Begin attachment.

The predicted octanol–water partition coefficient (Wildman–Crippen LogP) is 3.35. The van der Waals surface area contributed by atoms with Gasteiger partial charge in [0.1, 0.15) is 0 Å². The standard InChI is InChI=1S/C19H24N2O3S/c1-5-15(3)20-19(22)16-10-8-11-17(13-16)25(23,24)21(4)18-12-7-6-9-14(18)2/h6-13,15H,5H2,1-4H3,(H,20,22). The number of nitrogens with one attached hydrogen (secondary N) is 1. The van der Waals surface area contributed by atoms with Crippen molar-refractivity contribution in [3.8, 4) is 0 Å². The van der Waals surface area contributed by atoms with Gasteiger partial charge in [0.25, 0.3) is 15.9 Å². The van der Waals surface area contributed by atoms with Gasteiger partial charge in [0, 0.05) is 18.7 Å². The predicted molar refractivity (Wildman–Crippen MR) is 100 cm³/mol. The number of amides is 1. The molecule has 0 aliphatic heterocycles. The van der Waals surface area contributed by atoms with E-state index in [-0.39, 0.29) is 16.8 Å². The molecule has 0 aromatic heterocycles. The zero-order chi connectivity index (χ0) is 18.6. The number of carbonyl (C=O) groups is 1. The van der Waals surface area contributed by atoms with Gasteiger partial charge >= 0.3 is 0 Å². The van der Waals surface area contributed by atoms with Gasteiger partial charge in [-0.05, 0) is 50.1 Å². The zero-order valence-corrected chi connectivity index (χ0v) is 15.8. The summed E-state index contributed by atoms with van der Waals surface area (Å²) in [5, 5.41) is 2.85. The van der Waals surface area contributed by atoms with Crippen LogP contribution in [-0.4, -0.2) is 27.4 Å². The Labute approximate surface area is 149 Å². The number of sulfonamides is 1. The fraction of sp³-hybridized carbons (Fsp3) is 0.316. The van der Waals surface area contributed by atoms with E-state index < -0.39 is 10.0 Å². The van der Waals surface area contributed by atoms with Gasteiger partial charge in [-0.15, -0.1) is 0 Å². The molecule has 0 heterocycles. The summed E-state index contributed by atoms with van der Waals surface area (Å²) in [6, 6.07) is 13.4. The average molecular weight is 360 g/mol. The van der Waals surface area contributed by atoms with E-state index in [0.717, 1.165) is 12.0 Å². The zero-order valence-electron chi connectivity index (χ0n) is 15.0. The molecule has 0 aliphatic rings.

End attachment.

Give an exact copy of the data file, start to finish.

The predicted octanol–water partition coefficient (Wildman–Crippen LogP) is 3.35. The van der Waals surface area contributed by atoms with Gasteiger partial charge in [0.1, 0.15) is 0 Å². The standard InChI is InChI=1S/C19H24N2O3S/c1-5-15(3)20-19(22)16-10-8-11-17(13-16)25(23,24)21(4)18-12-7-6-9-14(18)2/h6-13,15H,5H2,1-4H3,(H,20,22). The number of nitrogens with one attached hydrogen (secondary N) is 1. The van der Waals surface area contributed by atoms with Crippen molar-refractivity contribution in [3.8, 4) is 0 Å². The van der Waals surface area contributed by atoms with Gasteiger partial charge in [0.25, 0.3) is 15.9 Å². The van der Waals surface area contributed by atoms with Gasteiger partial charge in [0, 0.05) is 18.7 Å². The predicted molar refractivity (Wildman–Crippen MR) is 100 cm³/mol. The number of amides is 1. The molecule has 0 aliphatic heterocycles. The van der Waals surface area contributed by atoms with E-state index in [-0.39, 0.29) is 16.8 Å². The molecule has 0 aromatic heterocycles. The zero-order chi connectivity index (χ0) is 18.6. The number of carbonyl (C=O) groups is 1. The van der Waals surface area contributed by atoms with Gasteiger partial charge >= 0.3 is 0 Å². The van der Waals surface area contributed by atoms with Gasteiger partial charge in [-0.05, 0) is 50.1 Å². The zero-order valence-corrected chi connectivity index (χ0v) is 15.8. The summed E-state index contributed by atoms with van der Waals surface area (Å²) in [5, 5.41) is 2.85. The van der Waals surface area contributed by atoms with Crippen LogP contribution in [-0.4, -0.2) is 27.4 Å². The Labute approximate surface area is 149 Å². The number of sulfonamides is 1. The fraction of sp³-hybridized carbons (Fsp3) is 0.316. The van der Waals surface area contributed by atoms with E-state index < -0.39 is 10.0 Å². The van der Waals surface area contributed by atoms with Gasteiger partial charge in [-0.15, -0.1) is 0 Å². The molecule has 0 heterocycles. The summed E-state index contributed by atoms with van der Waals surface area (Å²) in [6, 6.07) is 13.4. The average molecular weight is 360 g/mol. The van der Waals surface area contributed by atoms with E-state index in [0.717, 1.165) is 12.0 Å². The zero-order valence-electron chi connectivity index (χ0n) is 15.0. The molecule has 0 aliphatic rings.